You May Like Obamacare, But Don’t Forget About The People It Has Hurt

You May Like Obamacare, But Don’t Forget About The People It Has Hurt

Arguing about this as if beneficiaries of ACA don't exist isn't right. Arguing about it as if people like me don't is also not right.
Mary Katharine Ham
By

You may know me as a political pundit and writer who has spoken publicly about how the Affordable Care Act negatively affected my family. What you might not know is two years ago, I was a seven-month-pregnant widow with one toddler who got a letter two weeks after my husband died, informing me I’d lost my third or fourth health insurance plan since the Affordable Care Act passed. If you’ll remember, the promise was that I could keep my plan if I liked it. I could not.

I predicted what would happen to my family’s insurance, and to much less fortunate people subjected to the exchanges with us, many of whom have seen doubled premiums and tripled deductibles. If you’ll remember, the promise was everyone’s premiums would go down. They did not. For predicting it, I was routinely called a lying hack in public. It’s a hazard of the job, but I wasn’t lying. I was right. I also thought it was improbable the federal and state governments could handle building these exchanges and that they’d likely blow up and be inoperable, thereby preventing people like me from actually purchasing the new plans the ACA required we purchase. Again, I was not lying for partisan gain.

ACA has helped people. I know some of them well! I have two friends with serious health challenges, one of whom I can say was probably kept alive by Obamacare; the other by the fact she was able to keep her grandfathered pre-ACA plan. I am not in the habit of asserting any piece of health legislation is either perfect or a tool of evil designed by hateful actors. They’re not. I will not assert either of these fundamentally shallow and manipulative things about either ACA or adjustments to it (and, yes, this piece of House legislation is an adjustment or a reform, not a repeal, which would change dramatically in the Senate if taken up and change again before eventual passage).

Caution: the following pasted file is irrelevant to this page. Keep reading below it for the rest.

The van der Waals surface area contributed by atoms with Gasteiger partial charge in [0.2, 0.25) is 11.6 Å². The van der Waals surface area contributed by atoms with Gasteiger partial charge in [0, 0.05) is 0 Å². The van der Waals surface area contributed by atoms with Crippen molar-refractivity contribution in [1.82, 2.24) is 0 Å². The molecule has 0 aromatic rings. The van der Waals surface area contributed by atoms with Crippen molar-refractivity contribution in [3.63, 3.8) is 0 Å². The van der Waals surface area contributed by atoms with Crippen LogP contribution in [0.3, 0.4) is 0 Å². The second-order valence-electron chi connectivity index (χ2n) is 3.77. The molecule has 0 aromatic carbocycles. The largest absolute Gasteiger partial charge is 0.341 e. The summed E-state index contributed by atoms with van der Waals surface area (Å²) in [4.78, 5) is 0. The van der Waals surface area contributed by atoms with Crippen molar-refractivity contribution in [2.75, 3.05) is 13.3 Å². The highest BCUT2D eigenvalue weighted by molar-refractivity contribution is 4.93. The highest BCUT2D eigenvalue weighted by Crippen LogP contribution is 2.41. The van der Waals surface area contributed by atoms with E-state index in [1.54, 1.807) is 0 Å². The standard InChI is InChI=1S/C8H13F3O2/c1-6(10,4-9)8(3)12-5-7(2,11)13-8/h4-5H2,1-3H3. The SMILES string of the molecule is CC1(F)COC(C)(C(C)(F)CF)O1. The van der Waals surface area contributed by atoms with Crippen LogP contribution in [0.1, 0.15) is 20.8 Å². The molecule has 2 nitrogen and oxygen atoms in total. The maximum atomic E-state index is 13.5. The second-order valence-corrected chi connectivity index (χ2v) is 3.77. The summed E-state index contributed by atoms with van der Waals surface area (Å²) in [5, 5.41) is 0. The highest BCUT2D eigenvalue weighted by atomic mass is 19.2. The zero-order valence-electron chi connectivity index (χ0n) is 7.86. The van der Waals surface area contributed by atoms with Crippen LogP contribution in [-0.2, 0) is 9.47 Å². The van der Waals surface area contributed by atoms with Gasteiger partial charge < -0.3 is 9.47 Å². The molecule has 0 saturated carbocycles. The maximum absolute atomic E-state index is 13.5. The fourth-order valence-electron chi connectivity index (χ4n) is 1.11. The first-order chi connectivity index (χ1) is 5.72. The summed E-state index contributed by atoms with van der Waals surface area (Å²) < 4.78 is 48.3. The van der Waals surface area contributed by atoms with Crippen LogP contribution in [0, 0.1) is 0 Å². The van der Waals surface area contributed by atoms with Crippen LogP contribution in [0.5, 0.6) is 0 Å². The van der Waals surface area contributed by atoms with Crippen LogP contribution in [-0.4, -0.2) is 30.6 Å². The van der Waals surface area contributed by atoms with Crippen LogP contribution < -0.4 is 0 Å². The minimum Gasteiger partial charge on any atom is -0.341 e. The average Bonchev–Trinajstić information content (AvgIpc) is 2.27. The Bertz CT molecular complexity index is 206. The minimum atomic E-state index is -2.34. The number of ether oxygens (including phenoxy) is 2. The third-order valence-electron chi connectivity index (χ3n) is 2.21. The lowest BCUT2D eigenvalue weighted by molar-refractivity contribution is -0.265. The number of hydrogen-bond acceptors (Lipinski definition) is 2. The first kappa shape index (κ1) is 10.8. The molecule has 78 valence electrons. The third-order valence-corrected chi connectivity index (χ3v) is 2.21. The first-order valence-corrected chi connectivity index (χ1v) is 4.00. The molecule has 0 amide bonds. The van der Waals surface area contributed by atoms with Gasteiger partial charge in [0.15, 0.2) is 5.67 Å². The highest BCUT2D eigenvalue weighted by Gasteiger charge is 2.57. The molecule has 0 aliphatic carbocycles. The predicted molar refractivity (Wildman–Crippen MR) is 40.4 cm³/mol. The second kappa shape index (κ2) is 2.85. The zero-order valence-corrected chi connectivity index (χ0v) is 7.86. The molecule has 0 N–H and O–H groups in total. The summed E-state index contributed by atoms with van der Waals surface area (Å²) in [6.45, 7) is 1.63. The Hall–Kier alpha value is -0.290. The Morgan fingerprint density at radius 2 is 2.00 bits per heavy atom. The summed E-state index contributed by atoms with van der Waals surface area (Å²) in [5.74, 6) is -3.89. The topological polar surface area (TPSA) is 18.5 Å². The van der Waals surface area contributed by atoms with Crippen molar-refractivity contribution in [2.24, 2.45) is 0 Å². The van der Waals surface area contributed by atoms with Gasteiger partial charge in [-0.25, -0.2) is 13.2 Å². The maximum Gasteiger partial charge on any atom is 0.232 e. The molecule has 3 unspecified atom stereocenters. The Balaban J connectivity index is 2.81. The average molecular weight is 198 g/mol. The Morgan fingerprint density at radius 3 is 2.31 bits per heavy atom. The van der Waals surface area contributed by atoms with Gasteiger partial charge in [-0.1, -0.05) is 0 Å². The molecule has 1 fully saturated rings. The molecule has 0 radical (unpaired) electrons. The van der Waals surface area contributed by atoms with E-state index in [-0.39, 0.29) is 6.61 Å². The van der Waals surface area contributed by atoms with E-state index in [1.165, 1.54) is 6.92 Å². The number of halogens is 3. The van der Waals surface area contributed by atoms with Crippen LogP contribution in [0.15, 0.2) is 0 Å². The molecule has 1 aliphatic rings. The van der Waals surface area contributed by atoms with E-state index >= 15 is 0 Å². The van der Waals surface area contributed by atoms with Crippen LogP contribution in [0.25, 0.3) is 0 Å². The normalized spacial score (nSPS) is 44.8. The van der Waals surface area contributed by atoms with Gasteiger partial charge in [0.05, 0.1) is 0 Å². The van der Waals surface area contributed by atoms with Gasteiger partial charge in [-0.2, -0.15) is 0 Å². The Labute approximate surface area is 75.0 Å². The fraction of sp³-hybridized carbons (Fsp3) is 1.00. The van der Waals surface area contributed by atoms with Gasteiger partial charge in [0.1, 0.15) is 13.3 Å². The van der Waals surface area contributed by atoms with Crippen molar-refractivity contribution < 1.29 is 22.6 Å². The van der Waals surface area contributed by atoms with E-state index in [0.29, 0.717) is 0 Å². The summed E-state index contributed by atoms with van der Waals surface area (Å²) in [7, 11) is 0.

I’m Not The Only One Stuck With A Costly, Ineffective Plan

It has come to my attention that, even among those who should know, or assert they know a lot about health care policy and the market, many don’t know that people like me exist. But there are many of us, many with far fewer resources than I, who now have much more expensive, less effective, junkier, nearly unusable plans than we had back when our allegedly “junk” plans were outlawed. Again, we are not the only ACA story. But we are part of the story, we were sold a bill of goods, and we’re often overlooked.

There aren’t a lot of good answers, here. There are many reasons for that, which start in the mid-20th century with a fundamental distortion of health-care markets through wage-and-price controls, and then a tax benefit that incentivized employer-based health insurance. ACA was not a good answer. AHCA likely isn’t a super one either.

In any system, and any change to a system, there will be people who come out on both the good and bad sides of the deal. When Obamacare supporters denied this truth applied to ACA, it was wrong. There’s the possibility of marginal improvement to it, but not if you do nothing, as insurers and customers alike pull out of exchanges because they can’t afford to stay in them. Yet another major provider announced this week it will drop out of the Virginia exchange. Republicans were elected several elections over to address just this problem.

We Can’t Ignore The People Hurt By Obamacare

Most people who aren’t in the individual market, which is the one most affected by ACA, have no idea what the plans look like. It is a market where the costs of the bill’s mandates are more visible, even when subsidized. When I cite exorbitant deductibles, folks tell me to suck it up and pay $3,000. I laugh at a $3,000 deductible. What in the old system was considered a very high deductible is now among the lower available, and premiums for any kind of deductible are high, even with subsidies. Many families have to hit $12,700, and they’re paying a mortgage-sized premium. For many, the purchase becomes hard to justify or supplants an actual mortgage or similar outlays.

Arguing about this as if beneficiaries of ACA don’t exist isn’t right. Arguing about it as if people like me don’t is also not right. ACA was never the panacea it was sold as and it remains distinctly un-utopian in its results. Lazy characterizations of things you like as perfect—and of people you oppose as big fans of people dying—are not particularly helpful to actual people.

So if you’re weaving a utopian or dystopian scenario for Facebook, remember reality is almost always less extreme and more nuanced than you’re asserting, and you probably know a real human on both sides of every imperfect adjustment to our Frankenstein system.

One of them was a pregnant widow who had to spend her 32nd week of pregnancy and the first week after her husband’s funeral calling midwives, doctors, insurance companies, and help lines to make sure she’d still have the third plan she was promised she could keep.

My family may be the trade-off that was worth it for you to implement ACA. And I’m actually fine with you thinking that, as long as you don’t pretend we and the rest of the people like us don’t exist. We’re probably never going to stop arguing about this, but arguing responsibly and empathetically is better.

Mary Katharine Ham is a senior writer at The Federalist.

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